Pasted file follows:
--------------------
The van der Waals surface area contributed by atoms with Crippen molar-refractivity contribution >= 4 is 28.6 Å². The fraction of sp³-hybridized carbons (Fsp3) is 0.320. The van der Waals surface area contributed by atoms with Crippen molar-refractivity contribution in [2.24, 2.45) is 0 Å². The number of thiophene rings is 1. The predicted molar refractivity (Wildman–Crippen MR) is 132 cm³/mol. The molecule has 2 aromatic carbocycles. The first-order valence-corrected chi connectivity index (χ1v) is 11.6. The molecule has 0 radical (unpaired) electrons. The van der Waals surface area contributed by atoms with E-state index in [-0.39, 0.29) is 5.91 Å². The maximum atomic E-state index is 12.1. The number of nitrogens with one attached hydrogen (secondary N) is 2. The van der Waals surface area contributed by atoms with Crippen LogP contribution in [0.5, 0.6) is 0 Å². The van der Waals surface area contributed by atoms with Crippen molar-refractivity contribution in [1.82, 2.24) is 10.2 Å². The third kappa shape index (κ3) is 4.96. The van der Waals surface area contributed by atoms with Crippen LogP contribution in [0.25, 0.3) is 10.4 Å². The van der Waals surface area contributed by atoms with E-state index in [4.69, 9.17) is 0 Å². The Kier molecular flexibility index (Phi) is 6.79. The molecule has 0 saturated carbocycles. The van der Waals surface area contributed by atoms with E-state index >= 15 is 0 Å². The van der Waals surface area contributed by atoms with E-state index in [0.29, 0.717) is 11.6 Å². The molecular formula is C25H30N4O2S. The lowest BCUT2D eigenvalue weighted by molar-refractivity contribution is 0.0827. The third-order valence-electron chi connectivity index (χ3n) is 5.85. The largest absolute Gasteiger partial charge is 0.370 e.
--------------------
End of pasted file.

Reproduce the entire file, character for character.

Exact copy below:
The van der Waals surface area contributed by atoms with Crippen molar-refractivity contribution >= 4 is 28.6 Å². The fraction of sp³-hybridized carbons (Fsp3) is 0.320. The van der Waals surface area contributed by atoms with Crippen molar-refractivity contribution in [2.24, 2.45) is 0 Å². The number of thiophene rings is 1. The predicted molar refractivity (Wildman–Crippen MR) is 132 cm³/mol. The molecule has 2 aromatic carbocycles. The first-order valence-corrected chi connectivity index (χ1v) is 11.6. The molecule has 0 radical (unpaired) electrons. The van der Waals surface area contributed by atoms with E-state index in [-0.39, 0.29) is 5.91 Å². The maximum atomic E-state index is 12.1. The number of nitrogens with one attached hydrogen (secondary N) is 2. The van der Waals surface area contributed by atoms with Crippen LogP contribution in [0.5, 0.6) is 0 Å². The van der Waals surface area contributed by atoms with Crippen molar-refractivity contribution in [1.82, 2.24) is 10.2 Å². The third kappa shape index (κ3) is 4.96. The van der Waals surface area contributed by atoms with Crippen LogP contribution in [0.25, 0.3) is 10.4 Å². The van der Waals surface area contributed by atoms with E-state index in [4.69, 9.17) is 0 Å². The Kier molecular flexibility index (Phi) is 6.79. The molecule has 0 saturated carbocycles. The van der Waals surface area contributed by atoms with E-state index >= 15 is 0 Å². The van der Waals surface area contributed by atoms with E-state index in [0.29, 0.717) is 11.6 Å². The molecular formula is C25H30N4O2S. The lowest BCUT2D eigenvalue weighted by molar-refractivity contribution is 0.0827. The third-order valence-electron chi connectivity index (χ3n) is 5.85. The largest absolute Gasteiger partial charge is 0.370 e.